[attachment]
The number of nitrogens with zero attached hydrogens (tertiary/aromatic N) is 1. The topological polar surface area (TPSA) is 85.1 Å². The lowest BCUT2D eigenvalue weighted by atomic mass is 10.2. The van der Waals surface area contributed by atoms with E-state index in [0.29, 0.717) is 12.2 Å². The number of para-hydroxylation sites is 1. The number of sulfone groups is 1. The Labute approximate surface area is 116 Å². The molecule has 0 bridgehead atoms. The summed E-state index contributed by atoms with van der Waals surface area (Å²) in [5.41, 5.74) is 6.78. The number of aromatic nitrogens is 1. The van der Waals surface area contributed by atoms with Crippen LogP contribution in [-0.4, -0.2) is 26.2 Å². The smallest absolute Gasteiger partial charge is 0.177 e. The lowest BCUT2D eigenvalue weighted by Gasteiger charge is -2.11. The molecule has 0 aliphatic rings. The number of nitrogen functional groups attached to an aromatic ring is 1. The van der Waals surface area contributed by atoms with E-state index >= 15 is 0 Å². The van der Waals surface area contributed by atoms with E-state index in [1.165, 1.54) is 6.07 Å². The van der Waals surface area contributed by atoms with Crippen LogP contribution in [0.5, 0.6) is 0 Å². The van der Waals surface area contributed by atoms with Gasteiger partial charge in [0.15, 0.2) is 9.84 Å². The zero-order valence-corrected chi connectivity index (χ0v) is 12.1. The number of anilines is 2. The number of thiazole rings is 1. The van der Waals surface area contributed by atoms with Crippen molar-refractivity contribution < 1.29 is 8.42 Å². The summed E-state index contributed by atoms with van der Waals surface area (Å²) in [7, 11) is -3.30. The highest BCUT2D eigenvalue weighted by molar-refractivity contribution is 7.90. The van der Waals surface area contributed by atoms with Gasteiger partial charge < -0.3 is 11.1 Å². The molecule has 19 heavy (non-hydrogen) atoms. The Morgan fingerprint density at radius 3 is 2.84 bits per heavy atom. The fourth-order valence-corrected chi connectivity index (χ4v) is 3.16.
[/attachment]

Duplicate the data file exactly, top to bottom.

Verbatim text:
The number of nitrogens with zero attached hydrogens (tertiary/aromatic N) is 1. The topological polar surface area (TPSA) is 85.1 Å². The lowest BCUT2D eigenvalue weighted by atomic mass is 10.2. The van der Waals surface area contributed by atoms with E-state index in [0.29, 0.717) is 12.2 Å². The number of para-hydroxylation sites is 1. The number of sulfone groups is 1. The Labute approximate surface area is 116 Å². The molecule has 0 bridgehead atoms. The summed E-state index contributed by atoms with van der Waals surface area (Å²) in [5.41, 5.74) is 6.78. The number of aromatic nitrogens is 1. The van der Waals surface area contributed by atoms with Crippen LogP contribution in [-0.4, -0.2) is 26.2 Å². The smallest absolute Gasteiger partial charge is 0.177 e. The lowest BCUT2D eigenvalue weighted by Gasteiger charge is -2.11. The molecule has 0 aliphatic rings. The number of nitrogen functional groups attached to an aromatic ring is 1. The van der Waals surface area contributed by atoms with E-state index >= 15 is 0 Å². The van der Waals surface area contributed by atoms with E-state index in [1.165, 1.54) is 6.07 Å². The van der Waals surface area contributed by atoms with Crippen LogP contribution in [0.5, 0.6) is 0 Å². The van der Waals surface area contributed by atoms with Gasteiger partial charge in [0.15, 0.2) is 9.84 Å². The zero-order valence-corrected chi connectivity index (χ0v) is 12.1. The number of anilines is 2. The number of thiazole rings is 1. The van der Waals surface area contributed by atoms with Crippen molar-refractivity contribution < 1.29 is 8.42 Å². The summed E-state index contributed by atoms with van der Waals surface area (Å²) in [7, 11) is -3.30. The highest BCUT2D eigenvalue weighted by molar-refractivity contribution is 7.90. The van der Waals surface area contributed by atoms with Gasteiger partial charge < -0.3 is 11.1 Å². The molecule has 19 heavy (non-hydrogen) atoms. The Morgan fingerprint density at radius 3 is 2.84 bits per heavy atom. The fourth-order valence-corrected chi connectivity index (χ4v) is 3.16.